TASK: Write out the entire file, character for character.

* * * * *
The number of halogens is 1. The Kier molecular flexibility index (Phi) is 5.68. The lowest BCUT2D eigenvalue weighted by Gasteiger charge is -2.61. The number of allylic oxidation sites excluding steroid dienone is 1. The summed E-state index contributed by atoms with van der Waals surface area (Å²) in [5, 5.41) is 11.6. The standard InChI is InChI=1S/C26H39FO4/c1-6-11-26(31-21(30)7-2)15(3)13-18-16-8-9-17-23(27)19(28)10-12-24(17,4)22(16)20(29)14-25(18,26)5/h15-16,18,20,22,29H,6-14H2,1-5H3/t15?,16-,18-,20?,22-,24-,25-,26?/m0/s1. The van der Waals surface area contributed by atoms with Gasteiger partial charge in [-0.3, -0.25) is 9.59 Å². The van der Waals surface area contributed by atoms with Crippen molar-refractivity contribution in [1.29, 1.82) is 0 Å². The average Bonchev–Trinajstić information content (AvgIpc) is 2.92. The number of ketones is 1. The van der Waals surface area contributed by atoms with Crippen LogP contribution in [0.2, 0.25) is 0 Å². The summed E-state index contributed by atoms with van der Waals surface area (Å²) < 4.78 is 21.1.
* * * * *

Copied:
The number of halogens is 1. The Kier molecular flexibility index (Phi) is 5.68. The lowest BCUT2D eigenvalue weighted by Gasteiger charge is -2.61. The number of allylic oxidation sites excluding steroid dienone is 1. The summed E-state index contributed by atoms with van der Waals surface area (Å²) in [5, 5.41) is 11.6. The standard InChI is InChI=1S/C26H39FO4/c1-6-11-26(31-21(30)7-2)15(3)13-18-16-8-9-17-23(27)19(28)10-12-24(17,4)22(16)20(29)14-25(18,26)5/h15-16,18,20,22,29H,6-14H2,1-5H3/t15?,16-,18-,20?,22-,24-,25-,26?/m0/s1. The van der Waals surface area contributed by atoms with Gasteiger partial charge in [-0.3, -0.25) is 9.59 Å². The van der Waals surface area contributed by atoms with Crippen molar-refractivity contribution in [1.29, 1.82) is 0 Å². The average Bonchev–Trinajstić information content (AvgIpc) is 2.92. The number of ketones is 1. The van der Waals surface area contributed by atoms with Crippen LogP contribution in [0.2, 0.25) is 0 Å². The summed E-state index contributed by atoms with van der Waals surface area (Å²) < 4.78 is 21.1.